Crime Rate and Liquor Outlets Tied : Research: Study finds direct relationship between number of businesses selling alcohol and the level of violent offenses in an area.
A recently released study by a group of USC researchers has found a direct correlation between the number of alcohol outlets in an area and the rate of violent crime.
The study--conducted by Richard A. Scribner, David P. MacKinnon and James H. Dwyer--was the first to scientifically examine the relationship between the density of liquor stores and bars and violent crime rates in the communities they serve. It was carried out over four years.
Using 1990 census figures and data from state agencies, the team studied 74 cities in Los Angeles County and found that each liquor outlet contributed an average of 3.4 violent crimes a year to each city.
The researchers looked at cities with a population of 10,000 or more and examined both on-sale liquor sites, such as bars and restaurants, and off-sale outlets, such as minimarkets and liquor stores. Dwyer, an epidemiologist, said that even by statistically controlling for the variation of unemployment rates in the communities--which is also considered an indicator of crime rates--the findings still showed a connection between the availability of alcohol and crime.
“This is not to single out liquor stores as the No. 1 contributor to violence,” Dwyer said. “But unlike unemployment rates, (the number of alcohol outlets in an area) is something that can be controlled.”
Elliott Birnberg, president of the California Beverage Merchants and owner of OT Liquors in East Los Angeles, disputed the study’s findings and said liquor stores and bars are often havens for crime victims.
Such businesses “are one of the few places that are lit and open late at night and people can come in and say that they have been hurt,” he said.
Birnberg said liquor stores such as his are often scapegoats for people seeking someone to blame for high crime rates. He said that he has worked closely with police to provide a safer atmosphere in his bar’s neighborhood and that it is also important for business that the community have a low crime rate.
“Liquor stores are small-run businesses, and that is what neighborhoods thrive on,” Birnberg said.
Karen Bass, one of the key organizers of a campaign to reduce the number of liquor stores in South-Central Los Angeles, questioned the need for the abundance of such establishments.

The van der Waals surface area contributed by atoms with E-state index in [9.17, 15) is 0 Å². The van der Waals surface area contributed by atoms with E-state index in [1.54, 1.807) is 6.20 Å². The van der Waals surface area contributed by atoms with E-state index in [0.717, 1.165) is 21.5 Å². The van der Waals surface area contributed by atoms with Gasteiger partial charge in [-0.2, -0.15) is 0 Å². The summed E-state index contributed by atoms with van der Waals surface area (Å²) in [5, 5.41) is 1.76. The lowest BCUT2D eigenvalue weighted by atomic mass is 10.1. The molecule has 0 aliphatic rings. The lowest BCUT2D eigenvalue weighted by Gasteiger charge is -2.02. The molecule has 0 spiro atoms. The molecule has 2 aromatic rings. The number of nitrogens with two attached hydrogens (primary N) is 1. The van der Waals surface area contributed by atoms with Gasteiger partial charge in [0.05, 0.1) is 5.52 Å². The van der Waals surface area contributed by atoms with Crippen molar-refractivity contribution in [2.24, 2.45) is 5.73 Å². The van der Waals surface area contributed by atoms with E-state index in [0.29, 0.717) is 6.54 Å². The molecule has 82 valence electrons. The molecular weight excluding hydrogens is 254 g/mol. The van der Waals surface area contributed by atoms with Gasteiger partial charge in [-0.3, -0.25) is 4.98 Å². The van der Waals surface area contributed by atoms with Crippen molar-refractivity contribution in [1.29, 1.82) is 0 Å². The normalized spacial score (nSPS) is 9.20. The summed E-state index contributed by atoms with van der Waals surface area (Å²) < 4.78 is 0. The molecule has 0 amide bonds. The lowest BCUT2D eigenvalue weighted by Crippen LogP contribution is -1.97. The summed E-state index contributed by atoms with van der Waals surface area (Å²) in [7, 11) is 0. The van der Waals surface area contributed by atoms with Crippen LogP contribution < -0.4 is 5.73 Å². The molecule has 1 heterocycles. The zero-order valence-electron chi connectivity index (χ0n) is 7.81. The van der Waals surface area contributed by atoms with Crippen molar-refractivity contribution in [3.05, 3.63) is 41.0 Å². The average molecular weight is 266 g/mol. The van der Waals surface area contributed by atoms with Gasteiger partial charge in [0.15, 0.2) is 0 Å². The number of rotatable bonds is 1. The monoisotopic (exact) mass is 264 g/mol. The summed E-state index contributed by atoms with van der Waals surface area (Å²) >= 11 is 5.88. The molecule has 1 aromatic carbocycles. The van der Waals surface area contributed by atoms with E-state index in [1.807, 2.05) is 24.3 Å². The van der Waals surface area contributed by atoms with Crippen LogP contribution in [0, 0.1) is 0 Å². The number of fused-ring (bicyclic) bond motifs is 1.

“Let’s not negate the fact that South-Central needs commercial activity, but commercial activity that helps, not that drains the community,” she said. Bass joins a number of community activists, politicians and law enforcement officials who say the findings by the USC researchers, which were published last month in the American Journal of Public Health, only confirm what residents of poor communities have been saying for years.
Della Fortuna said she has lived in her South-Central neighborhood for 25 years and has watched alcohol outlets flourish in the area along with crime.
“There have been shootings, stabbings, people getting harassed by drunks,” Fortuna said. “I won’t even let my kids go in (liquor stores) anymore to buy a soda.”
Day One, a community-based organization in Pasadena that deals with problems of substance abuse, joined Pasadena police last year to study arrests over a two-week period and found that alcohol was a factor in many of the arrests involving violent crime.
Cmdr. Mary Schamder of the Pasadena Police Department said the city has had success with a hospitality program that trains restaurant and bar employees how to serve drinks more responsibly. She also pointed to an absence of alcohol served at the Rose Bowl during last summer’s World Cup soccer games and the relatively few arrests during the event as evidence that alcoholic beverages contribute to crime.
“Any time you have alcohol involved there is an increased chance of violence,” Pasadena Police Lt. Bruce Linsenmayer said. “It’s pretty much what you would call a truism.”
Los Angeles City Councilwoman Rita Walters, a longtime advocate of reducing the number of liquor outlets in South-Central, said she hopes to get copies of the study to hand out to lawmakers as proof of the need to control the number of liquor permits allowed. Walters said several lawsuits pending against the city were filed by liquor store owners who do not want to comply with restrictions on rebuilding stores destroyed during the riots.
One South-Central minimarket owner said he resented the portrayal of businesses that sell liquor as “seedy joints” that are magnets for gang members and criminals.
“Stuff happens around these stores, sure,” he said. “But even if we were all gone tomorrow, there would still be crime.”
Both opponents and supporters agree that the study will be heavily relied upon in future debates over the more stringent state and local regulations passed in recent years for obtaining a liquor license.
“The fact that there is now scientific evidence to back up what residents have been saying is critical,” said Sylvia Castillo, associate director of the Community Coalition. “The decision makers are going to have to pay heed.”